Park Sang-hak, head of a North Korea defectors' activist group, Fighters for a Free North Korea, holds a placard criticizing the North's leader Kim Jong-un in this undated handout photo. The group said Friday that it had flown balloons containing leaflets and booklets condemning Kim into the country twice between April 25 and 29. Courtesy of Fighters for a Free North Korea

Kim Yo-jong also issued a statement blaming Seoul for letting a North Korean defectors organization fly anti-Kim regime leaflets into the country last week.

In the statement carried by the North's Korea Central News Agency, she called it "an intolerable provocation" and said "the South Korean authorities again did not stop the reckless acts of the defectors from the North, winking at them." Kim warned of "a corresponding action," without elaborating.

On Friday, Fighters for a Free North Korea, a group of North Korean defectors, claimed that it had flown balloons carrying leaflets, booklets and U.S. dollars across the border. This came weeks after South Korea criminalized such an act despite criticism from some U.S. lawmakers and international rights groups that the law banning anti-Pyongyang leaflet campaigns limited South Korea's freedom of speech.

Hours after Kim's comments, South Korea's Ministry of Unification said in a statement that police were setting up a special team to investigate the leaflet case, and the law banning leaflet distribution "should be carried out to meet the safety of border area residents."

With tensions on the Korean Peninsula rising again on the North's rhetoric, experts said there is a probability of Pyongyang making hostile comments criticizing South Korea or resorting to low-profile provocations targeting both Seoul and Washington.

"The North announced a plan to increase its military power and nuclear capability during the eighth ruling Workers' Party of Korea Congress in January, and will stick to its itinerary of building up arms," said Cheong Seong-chang, director of the Center for North Korean Studies at the Sejong Institute. "For this, the North will likely use Biden's recent remarks as a pretext, and stage a couple of low-profile provocations such as launching short-range missiles before the South Korea-U.S. summit."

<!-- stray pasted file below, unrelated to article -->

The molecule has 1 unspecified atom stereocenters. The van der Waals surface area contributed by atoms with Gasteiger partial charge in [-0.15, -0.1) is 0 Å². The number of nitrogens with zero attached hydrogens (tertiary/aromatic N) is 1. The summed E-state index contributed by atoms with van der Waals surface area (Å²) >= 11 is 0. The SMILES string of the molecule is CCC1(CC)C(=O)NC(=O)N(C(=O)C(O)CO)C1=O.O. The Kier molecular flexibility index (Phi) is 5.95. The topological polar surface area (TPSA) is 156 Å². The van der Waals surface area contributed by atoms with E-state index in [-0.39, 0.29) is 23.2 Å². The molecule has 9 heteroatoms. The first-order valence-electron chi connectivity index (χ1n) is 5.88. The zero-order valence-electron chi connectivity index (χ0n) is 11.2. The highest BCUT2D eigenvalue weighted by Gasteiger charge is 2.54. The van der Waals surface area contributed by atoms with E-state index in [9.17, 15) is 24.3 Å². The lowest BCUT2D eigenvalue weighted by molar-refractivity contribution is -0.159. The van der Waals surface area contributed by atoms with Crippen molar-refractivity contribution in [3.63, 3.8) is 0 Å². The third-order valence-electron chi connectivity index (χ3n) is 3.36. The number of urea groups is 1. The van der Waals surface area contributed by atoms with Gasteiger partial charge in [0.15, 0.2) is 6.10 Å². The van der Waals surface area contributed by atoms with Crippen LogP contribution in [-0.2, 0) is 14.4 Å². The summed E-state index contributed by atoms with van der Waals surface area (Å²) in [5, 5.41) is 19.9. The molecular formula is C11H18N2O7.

Cheong said Pyongyang is expected to limit its level of provocation given the relatively moderate expressions in the statement from the North's foreign ministry director. According to him, Kwon, who is known as a hardliner, has toned down his rhetoric by indirectly mentioning Biden as the "U.S. chief authority" and described the president's remarks as "a blunder," not a provocation.

"Given the South Korea-U.S. summit is around the corner, there is a chance of one or two short-range missile launches by Pyongyang to pressure Seoul to exercise its influence on Washington's North Korea policy," Cheong said.

Regarding Kim Yo-jong's remarks on the leaflets, Cheong said the North may abolish its organizations on inter-Korean relations, including the Committee for the Peaceful Reunification of Korea (CPRK).

"Kim did not specify what the corresponding reaction would be, and that means the North may wait for the South Korean government's response before making its next move," Kim said. "In her previous remarks, she dropped hints at abolishing the CPRK and other South Korea-related organizations, and there is a possibility that Pyongyang is considering this as a viable option."

In June last year, the North blew up an inter-Korean liaison office in Gaeseong after Kim Yo-jong threatened hostile action toward the South after denouncing the leaflet sending campaign by defectors.


Nam Hyun-woo namhw@koreatimes.co.kr


X
CLOSE

Top 10 Stories

go top LETTER

The Korea Times

Sign up for eNewsletter